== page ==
I think it’s great to happen upon Abigail right there in the street, when you’re hurtling past on the way to some hurried quotidian appointment. She personifies the importance of being well regarded as well as being respected — or feared — plus the need to cultivate as well as harvest your notoriety. And old things encountered in a new and bustling setting are terrific for framing a perspective on the trajectory of things; birth, education, toil, joy, death, legacy.

John Hancock was born across the street, two blocks down. I didn’t run into him.

I (Knew) That Smell

[Editor’s Note: First offered in 2006.}
{Author’s Note: Man, I was smart in 2006. There is no editor.}

By god, how I know that smell. Old plaster and dirt and corruption and mildew and rockwool insulation and nasty fibrous plaster; the smell of grandma’s grandma’s attic. The smell of grandma, too.

We walked past this doorway in Bristol, Rhode Island. It’s the entrance to a vacant turn-of-the-twentieth century single story retail business building. My wife commented on what a neat place it would be to sell my furniture. I’ve done that sort of mental arithmetic a million times, for myself and others, and I know anyplace cheap enough for me to buy is generally cheap for a reason. If it was easy, someone would have done it already.

That little padlock you see is to “keep the honest people out,” as we used to say. It’s probably there to protect the valuables of the people working on the building, not the building itself. Some sort of demolition had happened, and the woolly interior of the walls and ceilings was partially exposed, but there was no sign of anything but the most desultory activity. No Coming Soon sign. No building materials. No people.

Now, I told you I know that smell. I’ve worked on buildings and/or their furnishings for my whole life. And I’ve seen most everything at this point. I’ve seen wooden plumbing and DC electricity and steam piped in by the city for heat. I’ve seen vestigal carbide gas works and elevators with accordion doors,and secret rooms. I’ve seen ranks of identical rooms — whole closed up floors of them– one bed, one window, one dresser each, for the long dead live-in servants of the ghosts of the mansion’s long dead original owners. I’ve seen the cubbyholes where settlers hid their children during King Philip’s War. I’ve repaired houses sheathed with 24″ wide oak planks 1-1/4″ thick and as hard as a banker’s heart. I’ve seen more lead paint than a Dutch Boy.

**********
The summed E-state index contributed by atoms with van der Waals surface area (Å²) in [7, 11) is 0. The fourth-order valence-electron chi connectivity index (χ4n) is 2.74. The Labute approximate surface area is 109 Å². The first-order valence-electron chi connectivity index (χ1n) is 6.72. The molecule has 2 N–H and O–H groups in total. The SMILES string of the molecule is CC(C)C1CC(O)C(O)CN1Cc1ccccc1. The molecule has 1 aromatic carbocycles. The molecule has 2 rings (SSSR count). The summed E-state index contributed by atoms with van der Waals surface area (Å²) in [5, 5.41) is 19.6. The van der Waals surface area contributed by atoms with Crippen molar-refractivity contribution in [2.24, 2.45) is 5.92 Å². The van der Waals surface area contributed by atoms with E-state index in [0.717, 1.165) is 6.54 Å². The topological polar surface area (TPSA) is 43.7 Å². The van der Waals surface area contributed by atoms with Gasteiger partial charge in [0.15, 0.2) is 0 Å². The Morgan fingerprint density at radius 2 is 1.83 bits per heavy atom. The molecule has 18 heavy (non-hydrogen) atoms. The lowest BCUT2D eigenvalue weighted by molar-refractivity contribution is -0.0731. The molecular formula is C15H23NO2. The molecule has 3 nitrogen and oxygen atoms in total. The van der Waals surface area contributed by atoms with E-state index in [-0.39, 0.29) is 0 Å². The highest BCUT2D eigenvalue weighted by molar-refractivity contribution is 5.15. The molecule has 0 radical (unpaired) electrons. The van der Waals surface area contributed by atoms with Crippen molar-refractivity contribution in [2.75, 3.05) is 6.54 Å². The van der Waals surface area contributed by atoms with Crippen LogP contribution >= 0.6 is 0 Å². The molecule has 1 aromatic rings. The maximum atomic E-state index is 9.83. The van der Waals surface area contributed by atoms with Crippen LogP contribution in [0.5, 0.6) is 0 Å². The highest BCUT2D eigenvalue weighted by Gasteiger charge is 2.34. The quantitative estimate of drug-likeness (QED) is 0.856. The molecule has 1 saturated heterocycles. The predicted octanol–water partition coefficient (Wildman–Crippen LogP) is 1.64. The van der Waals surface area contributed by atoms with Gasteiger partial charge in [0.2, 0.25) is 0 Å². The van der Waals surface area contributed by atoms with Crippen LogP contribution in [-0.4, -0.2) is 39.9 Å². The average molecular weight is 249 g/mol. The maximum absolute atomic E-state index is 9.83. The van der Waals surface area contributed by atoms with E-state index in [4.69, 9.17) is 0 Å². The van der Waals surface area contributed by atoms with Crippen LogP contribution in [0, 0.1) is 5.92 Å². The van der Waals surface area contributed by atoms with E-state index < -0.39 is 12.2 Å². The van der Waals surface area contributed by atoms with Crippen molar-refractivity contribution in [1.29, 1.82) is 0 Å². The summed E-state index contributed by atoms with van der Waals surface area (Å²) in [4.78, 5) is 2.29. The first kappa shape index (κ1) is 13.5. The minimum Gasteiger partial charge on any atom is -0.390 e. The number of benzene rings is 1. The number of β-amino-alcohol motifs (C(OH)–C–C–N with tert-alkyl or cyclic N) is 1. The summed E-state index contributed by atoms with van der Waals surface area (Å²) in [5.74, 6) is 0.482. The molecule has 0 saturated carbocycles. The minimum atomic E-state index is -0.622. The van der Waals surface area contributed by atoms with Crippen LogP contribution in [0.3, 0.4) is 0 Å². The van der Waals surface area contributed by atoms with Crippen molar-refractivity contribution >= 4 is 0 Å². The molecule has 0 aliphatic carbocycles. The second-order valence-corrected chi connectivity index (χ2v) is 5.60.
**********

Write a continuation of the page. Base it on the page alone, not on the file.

That smell used to be common thirty years ago. It was a building that had gone to seed, but with hard use, over a long time, and barely altered. It wasn’t continuously fiddled with, with only a vestige of its original form showing through the years. It was old, and a wreck, and wonderful, and had potential — and nobody wanted it.

Everybody wants everything now. I caution persons slightly younger than me that life was not always as rosy as it has been for the last 20 or 25 years, at least for the most part. There was a time when it was very difficult for a hardworking family to get by, and you jumped on any work situation that promised even a modicum of stability. With both feet. You’d accept work situations that would look like indentured servitude now, more or less. You never ever ever quit your job before you had another one. Never. And it took real nerve to buy a rundown building like this and turn it into something.

My elders warned me about the Depression. It led them to certain habits which seem like madness now — overreaction and paranoia. When you hear about honest people hoarding cash outside of banks, saving newspaper and cardboard and scraps of this and that, never throwing anything away, always afraid that all prosperity is ephemeral — that’s the Depression talking.

Twice in my working life, unemployment in the construction business has exceeded 25% for a substantial stretch. That might be news to you civilians, but the reason you can’t find anyone to do anything for you that involves heavy lifting, hammers, and speaking english, is that everyone but the hardiest souls and people with nothing but a strong back were driven out of the sector for sunnier economic climes. Everybody bailed out if they could manage it.

Well, I’m not going to warn you about the Depression. Preparing yourself for a cataclysm that never comes is a form of unpreparedness, really. But recently, I hear that certain ex-government officials have gotten the idea in their heads that 1970 was swell, and had just the right ratio of carbon dioxide and economic activity, and we need to return there, pronto.

I know that smell. It’s the smell of the cake I’m going to be allowed to eat, when there is no bread.


I never have a camera when I need one. My kid could hit a walk-off home run in the seventh game of the World Series, round the bases heading for home to pick up his Nobel Prize in physics and his Congressional Medal of Honor from dignitaries waiting at Home Plate, and I’d say to my wife: “Gee, I wish I brought the camera. “

To be a photographer is to record, not to participate fully. It’s unselfish in a way, and standoffish in another. You are there; but just. The professional photographer’s a whole ‘nother animal. He either isn’t there, an outsider gazing at you like a scientist looking into a petri dish, or he’s arranging the scene to suit his art, and he’s the center of attention. I have no idea what a drunk guy with a camera phone represents, unless he’s with Paris Hilton.

At any rate, sometimes a thing happens in my yard. You can feel it coming. It gathers around the edges of the horizon, egged on by mists from the nearby ocean, chastened by the stalwart boles of the pines, and lowered down on your head like a veil — or a crown.

My wife usually tells me it’s about to happen; the bats tell her. They circle the periphery of the patch of lawn outside our back door, hugging the shadows and gently lowering themselves, like the light, until it’s satiny dark and you hear the soft susurrus of their leathery wings right over your head.